Most criminal investigations start with the assignment of a law enforcement investigator. But behind those investigators are a heavy hitting team of scientists known as forensic investigators.
Watching true crime and procedural television programs, most people probably are most familiar with pathologists and toxicologists as forensic investigators. But the 7,000-member American Academy of Forensic Sciences recognizes a total of 11 disciplines.
Here are the disciplines that officially make up the scope of forensic investigation:
Anthropology: A subfield of physical anthropology, or the study of human remains, some of which may be from crime scenes while others may come from ancient burial grounds, this type of forensic specialist is called in when bones are found but their age and circumstances are unknown. Regardless of the source of the bones, the same skeletal analysis and archaeological techniques, including excavation and the recording of evidence, are applied to determine who died, how they died and when they died. Among the individual characteristics a forensic anthropologist is able to determine are age, gender and ancestry.
Criminalistics: More commonly known as “forensic science,” this specialty is made up of scientists who study and evaluate physical evidence collected during the investigation of crimes, from burglaries and robberies to assaults and homicides. Criminalists, who are commonly referred to as “lab technicians” or crime scene investigators, are charged with linking the evidence at a scene, such as fingerprints, hair and blood, to victims and suspects. Criminalists also try to reconstruct evidence of how a crime occurred, such as determining the distance between a victim and a shooter in a firearms incident.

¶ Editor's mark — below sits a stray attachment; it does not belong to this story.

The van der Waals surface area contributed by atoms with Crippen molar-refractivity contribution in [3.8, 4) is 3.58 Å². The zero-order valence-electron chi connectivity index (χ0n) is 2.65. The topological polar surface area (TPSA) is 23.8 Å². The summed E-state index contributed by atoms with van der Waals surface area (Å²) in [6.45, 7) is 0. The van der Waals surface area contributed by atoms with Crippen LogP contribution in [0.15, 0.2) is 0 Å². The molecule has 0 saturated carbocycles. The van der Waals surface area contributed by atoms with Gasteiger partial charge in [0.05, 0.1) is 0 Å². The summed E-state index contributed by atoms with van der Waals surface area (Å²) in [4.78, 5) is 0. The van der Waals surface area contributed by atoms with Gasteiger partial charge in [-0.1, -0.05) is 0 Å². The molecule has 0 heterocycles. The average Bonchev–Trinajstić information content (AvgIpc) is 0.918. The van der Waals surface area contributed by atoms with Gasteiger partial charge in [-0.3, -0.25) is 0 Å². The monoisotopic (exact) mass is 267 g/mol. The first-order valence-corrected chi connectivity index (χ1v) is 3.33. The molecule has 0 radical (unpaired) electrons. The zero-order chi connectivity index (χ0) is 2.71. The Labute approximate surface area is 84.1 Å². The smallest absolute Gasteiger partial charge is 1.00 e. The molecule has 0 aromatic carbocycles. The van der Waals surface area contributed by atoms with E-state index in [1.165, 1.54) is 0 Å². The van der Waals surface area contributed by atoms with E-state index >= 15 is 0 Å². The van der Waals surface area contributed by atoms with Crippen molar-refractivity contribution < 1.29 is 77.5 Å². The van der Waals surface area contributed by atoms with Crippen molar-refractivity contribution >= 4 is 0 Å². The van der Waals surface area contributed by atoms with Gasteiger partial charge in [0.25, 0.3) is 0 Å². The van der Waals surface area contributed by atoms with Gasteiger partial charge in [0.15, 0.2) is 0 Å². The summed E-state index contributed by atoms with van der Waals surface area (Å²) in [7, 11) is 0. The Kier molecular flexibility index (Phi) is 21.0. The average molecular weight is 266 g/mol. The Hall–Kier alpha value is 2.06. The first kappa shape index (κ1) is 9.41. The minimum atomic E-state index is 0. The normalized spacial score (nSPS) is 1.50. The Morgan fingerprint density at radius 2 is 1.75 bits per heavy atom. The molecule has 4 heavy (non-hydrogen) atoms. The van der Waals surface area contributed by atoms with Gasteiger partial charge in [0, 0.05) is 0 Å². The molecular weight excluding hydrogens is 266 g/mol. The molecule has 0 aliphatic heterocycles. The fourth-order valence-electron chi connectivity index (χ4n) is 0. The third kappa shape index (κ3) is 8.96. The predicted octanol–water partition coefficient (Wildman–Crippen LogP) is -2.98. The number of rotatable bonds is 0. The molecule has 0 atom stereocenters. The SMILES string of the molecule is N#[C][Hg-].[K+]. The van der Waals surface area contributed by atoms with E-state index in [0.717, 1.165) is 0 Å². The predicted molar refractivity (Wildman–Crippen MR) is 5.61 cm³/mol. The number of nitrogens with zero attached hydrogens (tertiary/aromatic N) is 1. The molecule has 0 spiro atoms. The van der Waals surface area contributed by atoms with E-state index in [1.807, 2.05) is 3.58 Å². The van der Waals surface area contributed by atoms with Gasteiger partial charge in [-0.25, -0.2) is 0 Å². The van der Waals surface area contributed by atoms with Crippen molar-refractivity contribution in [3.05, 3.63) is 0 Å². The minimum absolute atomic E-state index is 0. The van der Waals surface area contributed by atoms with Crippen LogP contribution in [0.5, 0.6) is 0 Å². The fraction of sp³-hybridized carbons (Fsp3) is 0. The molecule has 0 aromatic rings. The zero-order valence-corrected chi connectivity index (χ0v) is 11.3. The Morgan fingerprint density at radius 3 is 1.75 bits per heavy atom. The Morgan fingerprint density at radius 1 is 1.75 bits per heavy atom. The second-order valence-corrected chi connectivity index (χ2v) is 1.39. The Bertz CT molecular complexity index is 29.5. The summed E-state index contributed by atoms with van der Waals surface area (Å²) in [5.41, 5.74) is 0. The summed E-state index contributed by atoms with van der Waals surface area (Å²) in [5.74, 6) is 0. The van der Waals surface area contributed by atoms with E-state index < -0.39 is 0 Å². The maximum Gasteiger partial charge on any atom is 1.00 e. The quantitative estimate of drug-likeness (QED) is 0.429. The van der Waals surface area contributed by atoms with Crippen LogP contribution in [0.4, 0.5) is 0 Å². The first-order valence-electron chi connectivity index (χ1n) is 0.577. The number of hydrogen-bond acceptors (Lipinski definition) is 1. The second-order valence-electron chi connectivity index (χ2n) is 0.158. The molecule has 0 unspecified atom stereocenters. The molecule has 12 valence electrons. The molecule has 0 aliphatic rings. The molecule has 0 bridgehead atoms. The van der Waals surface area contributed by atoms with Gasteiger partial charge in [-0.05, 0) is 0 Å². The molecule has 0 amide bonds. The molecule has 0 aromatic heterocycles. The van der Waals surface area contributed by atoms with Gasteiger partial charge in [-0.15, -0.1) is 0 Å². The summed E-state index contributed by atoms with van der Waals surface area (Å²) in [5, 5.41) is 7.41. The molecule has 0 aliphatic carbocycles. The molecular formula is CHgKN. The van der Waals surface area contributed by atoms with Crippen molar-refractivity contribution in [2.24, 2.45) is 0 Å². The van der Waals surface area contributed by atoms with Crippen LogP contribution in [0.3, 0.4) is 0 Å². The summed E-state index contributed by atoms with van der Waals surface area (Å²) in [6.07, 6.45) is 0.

Digital and Multimedia Sciences: Sometimes, the evidence of a crime doesn’t involve a body and bodily fluids. The digital forensic investigator often is involved in sorting out the details of white-collar crimes, such as hacking or the recovery of lost or stolen data. These forensic specialists may be hired by government agencies or private companies on a full-time or contracted basis to conduct internal or external investigations. Those working in cyberforensics must have a knowledge of the law, policies and ethics in terms of cybersecurity and privacy; encryption algorithms; and a variety of computer servers and operating systems.
Engineering and Applied Sciences: This discipline broadly involves the investigation of performance problems and failures, such as a building or bridge collapse. This is done by collecting data and physical evidence from the catastrophe. The role of the forensic engineer is to prevent future problems and failures. From a justice standpoint, this particular type of forensic specialist may not be involved in criminal investigations as often as others, but there are times their expertise may be called for in court, especially for civil litigation.
General: Rather than being specialists in one area of crime scene reconstruction, forensic generalists rely on skills from several disciplines, including fingerprinting, DNA analysis or ballistics. Practitioners can be found in government settings, at colleges and universities, or in private practice.
Jurisprudence: Forensic science, in general, is a blend of law, science and expert opinion. This specialty mostly involves the application of science and medicine to legal problems by an expert witness in issues, such as death, rape and paternity. Medical jurisprudence may include the competence or sanity of parties in criminal and civil proceedings; assessment of injuries in suspected cases of abuse; and fitness to participate in certain activities, such as driving, motor vehicles or piloting airplanes, athletic or certain occupations.